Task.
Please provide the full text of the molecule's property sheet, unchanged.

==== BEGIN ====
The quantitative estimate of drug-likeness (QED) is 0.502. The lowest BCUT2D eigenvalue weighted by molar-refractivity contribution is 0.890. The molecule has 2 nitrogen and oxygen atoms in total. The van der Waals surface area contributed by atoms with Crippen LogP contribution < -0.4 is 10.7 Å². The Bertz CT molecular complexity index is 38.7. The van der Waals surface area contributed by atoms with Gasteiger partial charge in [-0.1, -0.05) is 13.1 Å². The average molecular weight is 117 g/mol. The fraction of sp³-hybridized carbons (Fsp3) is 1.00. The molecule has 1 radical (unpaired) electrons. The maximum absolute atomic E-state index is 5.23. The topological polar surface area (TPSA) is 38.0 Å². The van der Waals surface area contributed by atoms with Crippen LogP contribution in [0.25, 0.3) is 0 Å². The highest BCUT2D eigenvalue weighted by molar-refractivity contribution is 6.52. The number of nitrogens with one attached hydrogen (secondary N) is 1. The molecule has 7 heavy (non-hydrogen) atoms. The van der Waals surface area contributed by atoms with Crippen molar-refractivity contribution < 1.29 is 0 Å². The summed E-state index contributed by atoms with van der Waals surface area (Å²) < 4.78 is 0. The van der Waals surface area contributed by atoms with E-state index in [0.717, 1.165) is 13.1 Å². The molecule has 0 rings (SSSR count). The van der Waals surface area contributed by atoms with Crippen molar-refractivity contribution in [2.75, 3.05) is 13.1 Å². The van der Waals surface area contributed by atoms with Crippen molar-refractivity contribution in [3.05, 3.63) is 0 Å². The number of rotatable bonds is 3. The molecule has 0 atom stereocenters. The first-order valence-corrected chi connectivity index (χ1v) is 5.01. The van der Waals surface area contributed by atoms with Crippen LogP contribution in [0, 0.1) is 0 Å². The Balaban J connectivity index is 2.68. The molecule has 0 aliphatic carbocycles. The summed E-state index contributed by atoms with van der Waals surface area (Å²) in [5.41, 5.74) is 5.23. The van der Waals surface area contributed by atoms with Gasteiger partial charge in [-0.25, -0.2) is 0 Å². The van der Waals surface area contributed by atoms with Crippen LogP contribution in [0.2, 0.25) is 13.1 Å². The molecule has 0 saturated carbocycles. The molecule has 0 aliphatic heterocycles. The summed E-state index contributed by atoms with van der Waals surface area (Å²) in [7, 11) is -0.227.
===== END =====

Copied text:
The quantitative estimate of drug-likeness (QED) is 0.502. The lowest BCUT2D eigenvalue weighted by molar-refractivity contribution is 0.890. The molecule has 2 nitrogen and oxygen atoms in total. The van der Waals surface area contributed by atoms with Crippen LogP contribution < -0.4 is 10.7 Å². The Bertz CT molecular complexity index is 38.7. The van der Waals surface area contributed by atoms with Gasteiger partial charge in [-0.1, -0.05) is 13.1 Å². The average molecular weight is 117 g/mol. The fraction of sp³-hybridized carbons (Fsp3) is 1.00. The molecule has 1 radical (unpaired) electrons. The maximum absolute atomic E-state index is 5.23. The topological polar surface area (TPSA) is 38.0 Å². The van der Waals surface area contributed by atoms with Crippen LogP contribution in [0.25, 0.3) is 0 Å². The highest BCUT2D eigenvalue weighted by molar-refractivity contribution is 6.52. The number of nitrogens with one attached hydrogen (secondary N) is 1. The molecule has 7 heavy (non-hydrogen) atoms. The van der Waals surface area contributed by atoms with Crippen molar-refractivity contribution < 1.29 is 0 Å². The summed E-state index contributed by atoms with van der Waals surface area (Å²) < 4.78 is 0. The van der Waals surface area contributed by atoms with E-state index in [0.717, 1.165) is 13.1 Å². The molecule has 0 rings (SSSR count). The van der Waals surface area contributed by atoms with Crippen molar-refractivity contribution in [2.75, 3.05) is 13.1 Å². The van der Waals surface area contributed by atoms with Crippen molar-refractivity contribution in [3.05, 3.63) is 0 Å². The number of rotatable bonds is 3. The molecule has 0 atom stereocenters. The first-order valence-corrected chi connectivity index (χ1v) is 5.01. The van der Waals surface area contributed by atoms with Crippen LogP contribution in [0, 0.1) is 0 Å². The Balaban J connectivity index is 2.68. The molecule has 0 aliphatic carbocycles. The summed E-state index contributed by atoms with van der Waals surface area (Å²) in [5.41, 5.74) is 5.23. The van der Waals surface area contributed by atoms with Gasteiger partial charge in [-0.25, -0.2) is 0 Å². The van der Waals surface area contributed by atoms with Crippen LogP contribution in [0.2, 0.25) is 13.1 Å². The molecule has 0 saturated carbocycles. The molecule has 0 aliphatic heterocycles. The summed E-state index contributed by atoms with van der Waals surface area (Å²) in [7, 11) is -0.227.